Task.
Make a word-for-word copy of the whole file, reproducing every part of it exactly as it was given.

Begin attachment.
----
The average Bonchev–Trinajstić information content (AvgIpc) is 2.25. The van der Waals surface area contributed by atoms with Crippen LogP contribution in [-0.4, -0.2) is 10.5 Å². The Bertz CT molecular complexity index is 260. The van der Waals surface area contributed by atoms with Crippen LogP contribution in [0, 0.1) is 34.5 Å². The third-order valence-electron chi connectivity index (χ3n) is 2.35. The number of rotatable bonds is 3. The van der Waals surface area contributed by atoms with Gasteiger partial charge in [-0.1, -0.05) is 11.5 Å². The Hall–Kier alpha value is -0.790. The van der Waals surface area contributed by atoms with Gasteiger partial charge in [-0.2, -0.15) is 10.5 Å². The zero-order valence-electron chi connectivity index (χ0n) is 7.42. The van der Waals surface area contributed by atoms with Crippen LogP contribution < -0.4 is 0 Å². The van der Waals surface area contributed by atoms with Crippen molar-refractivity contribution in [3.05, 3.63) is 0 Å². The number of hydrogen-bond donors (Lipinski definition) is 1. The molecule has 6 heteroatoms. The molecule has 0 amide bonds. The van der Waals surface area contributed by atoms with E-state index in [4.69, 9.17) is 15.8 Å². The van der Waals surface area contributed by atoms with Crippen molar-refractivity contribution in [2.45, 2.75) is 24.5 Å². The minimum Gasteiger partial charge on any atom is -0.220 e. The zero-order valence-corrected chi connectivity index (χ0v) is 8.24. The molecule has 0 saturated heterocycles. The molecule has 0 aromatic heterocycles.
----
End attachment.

The average Bonchev–Trinajstić information content (AvgIpc) is 2.25. The van der Waals surface area contributed by atoms with Crippen LogP contribution in [-0.4, -0.2) is 10.5 Å². The Bertz CT molecular complexity index is 260. The van der Waals surface area contributed by atoms with Crippen LogP contribution in [0, 0.1) is 34.5 Å². The third-order valence-electron chi connectivity index (χ3n) is 2.35. The number of rotatable bonds is 3. The van der Waals surface area contributed by atoms with Gasteiger partial charge in [-0.1, -0.05) is 11.5 Å². The Hall–Kier alpha value is -0.790. The van der Waals surface area contributed by atoms with Gasteiger partial charge in [-0.2, -0.15) is 10.5 Å². The zero-order valence-electron chi connectivity index (χ0n) is 7.42. The van der Waals surface area contributed by atoms with Crippen LogP contribution < -0.4 is 0 Å². The van der Waals surface area contributed by atoms with Crippen molar-refractivity contribution in [3.05, 3.63) is 0 Å². The number of hydrogen-bond donors (Lipinski definition) is 1. The molecule has 6 heteroatoms. The molecule has 0 amide bonds. The van der Waals surface area contributed by atoms with E-state index in [4.69, 9.17) is 15.8 Å². The van der Waals surface area contributed by atoms with Crippen molar-refractivity contribution in [2.45, 2.75) is 24.5 Å². The minimum Gasteiger partial charge on any atom is -0.220 e. The zero-order valence-corrected chi connectivity index (χ0v) is 8.24. The molecule has 0 saturated heterocycles. The molecule has 0 aromatic heterocycles.